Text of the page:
5th – Yuichi Kanai – (Japan) – ₱44,800
6th – Meng Long – (China) – ₱39,200
7th – Park Sungwoon (South Korea) – ₱33,600
8th – Tsai-feng Liu (Taiwan) – ₱28,000
9th – Marius Zalpys (Lithuania) – ₱22,400
Event 3 – ₱55,000 NLH Deepstack – Winner: Nobuhito Ogo
Event 3 marked the first big buy in event of the series, with players having to pay ₱55,000 (US$1,077) to get involved. With 48 entries, the prize pool went on to reach ₱2,304,720 (US$45,139) with ₱829,700 (US$16,250) set aside for the champion. Only six players would go on to reach the money, banking a minimum of ₱161,320 (US$3,160).
The final six players were soon brought down to three, with the subsequent elimination of Sunyun Su in 3rd bringing us to heads-up play. From there, India’s Sahil Agarwal tried to impose himself on proceedings but found Japan’s Nobuhito Ogo to be immovable in his pursuit of victory. Ogo eventually managed to wrap things up, taking the top prize and champion’s title.
Here are the final payouts:
1st – Nobuhito Ogo (Japan) – ₱829,700 (US$16,250)
2nd – Sahil Agarwal (India) – ₱530,100 (US$10,382)
3rd – Sunyun Su (China) – ₱345,700 (US$6,771)
4th – Yikun Feng (China) – ₱253,500 (US$4,965)
5th – Liu Yanyang (China) – ₱184,400 (US$3,612)
6th – Pete Yen Han Chen (Taiwan) – ₱161,320 (US$3,160)
Event 4 – ₱8,000 NLH Knockout Freezeout – Winner: Gang Tao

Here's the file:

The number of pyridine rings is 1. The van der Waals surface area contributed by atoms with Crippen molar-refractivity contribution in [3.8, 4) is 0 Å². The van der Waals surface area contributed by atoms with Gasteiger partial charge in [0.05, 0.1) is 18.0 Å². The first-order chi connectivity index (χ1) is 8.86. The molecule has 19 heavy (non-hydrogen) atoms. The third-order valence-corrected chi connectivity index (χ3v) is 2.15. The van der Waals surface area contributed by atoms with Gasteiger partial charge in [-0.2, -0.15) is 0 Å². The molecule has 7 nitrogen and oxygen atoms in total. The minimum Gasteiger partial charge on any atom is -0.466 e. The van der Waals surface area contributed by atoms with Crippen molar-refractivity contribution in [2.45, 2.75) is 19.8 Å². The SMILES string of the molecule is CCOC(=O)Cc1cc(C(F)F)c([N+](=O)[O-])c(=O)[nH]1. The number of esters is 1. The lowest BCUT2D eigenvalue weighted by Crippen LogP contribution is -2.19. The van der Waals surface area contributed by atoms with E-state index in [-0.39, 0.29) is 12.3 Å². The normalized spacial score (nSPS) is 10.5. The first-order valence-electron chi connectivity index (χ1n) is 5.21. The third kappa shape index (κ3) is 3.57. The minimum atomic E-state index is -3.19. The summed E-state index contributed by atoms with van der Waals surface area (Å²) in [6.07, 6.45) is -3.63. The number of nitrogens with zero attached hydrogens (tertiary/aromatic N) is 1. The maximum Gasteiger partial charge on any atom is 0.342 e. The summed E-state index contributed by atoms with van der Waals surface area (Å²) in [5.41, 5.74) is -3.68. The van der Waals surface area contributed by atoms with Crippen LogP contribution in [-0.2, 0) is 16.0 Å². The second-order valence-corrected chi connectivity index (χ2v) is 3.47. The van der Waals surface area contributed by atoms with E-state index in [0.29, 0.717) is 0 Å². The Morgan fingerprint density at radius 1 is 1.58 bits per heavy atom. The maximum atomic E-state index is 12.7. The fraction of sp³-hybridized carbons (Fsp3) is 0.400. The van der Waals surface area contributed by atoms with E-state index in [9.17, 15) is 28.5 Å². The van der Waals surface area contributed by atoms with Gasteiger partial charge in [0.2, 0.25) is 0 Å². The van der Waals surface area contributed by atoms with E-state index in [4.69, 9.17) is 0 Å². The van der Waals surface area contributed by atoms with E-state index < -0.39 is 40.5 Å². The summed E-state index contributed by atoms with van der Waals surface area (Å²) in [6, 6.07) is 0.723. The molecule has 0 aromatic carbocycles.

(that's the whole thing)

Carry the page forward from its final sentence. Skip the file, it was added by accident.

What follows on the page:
The fourth event in this year’s APPT Manila series was another ₱8,000 (US$157) buy in Hold’em event, this time with bounties for knockouts included. This meant that the overall prize pool grew to ₱950,094 (US$18,608) with a further ₱163,000 (US$3,192) set aside for bounty payouts. The event saw a very strong turnout of 163 entries.
As the tournament progressed into the later stages, it seemed for a time as though Japan’s Nobuhito Ogo may go back to back, having just won event 3 and then making his way onto the final table of event 4 too. This is a great achievement of course, but sadly for Ogo he could not hit the pinnacle of this event as he had in event 3. His challenge would eventually come to rest in 8th place.
The elimination of China’s Zheng Wang in 3rd place set the stage for the heads-up contest, with Japan’s John Matsuda facing off against China’s Gang Tao. Despite the best efforts of Matsuda, Tao took command of the battle and soon finished his opponent off to bag the title and ₱242,300 (US$4,746) in prize money. Here are the final payouts:
1st – Gang Tao (China) – ₱242,300 (US$4,746)
2nd John Matsuda (Japan) – ₱161,500
3rd – Zhen Wang (China) – ₱104,500
4th – Duy Manh Ho (USA) – ₱80,800
5th – Richard Marquez (Philippines) – ₱66,500
6th – Yoshihiro Inoue (Japan) – ₱56,400
7th – Patrik Barnay (France) – ₱45,100
8th – Nobuhito Ogo (Japan) – ₱35,600
▪ APPT National (July 28-31, 2019) – Buy-in ₱33,000 (₱5M GTD)
▪ APPT Super High Roller (July 31-August 1, 2019) – Buy-in ₱500,000
▪ APPT High Roller One Day Event (August 1, 2019) – Buy-in ₱150,000
▪ APPT High Roller (August 3-4, 2019) – Buy-in ₱200,000
Somuchpoker will cover the event until its final day. Stay tuned for more updates!
Article by Craig Bradshaw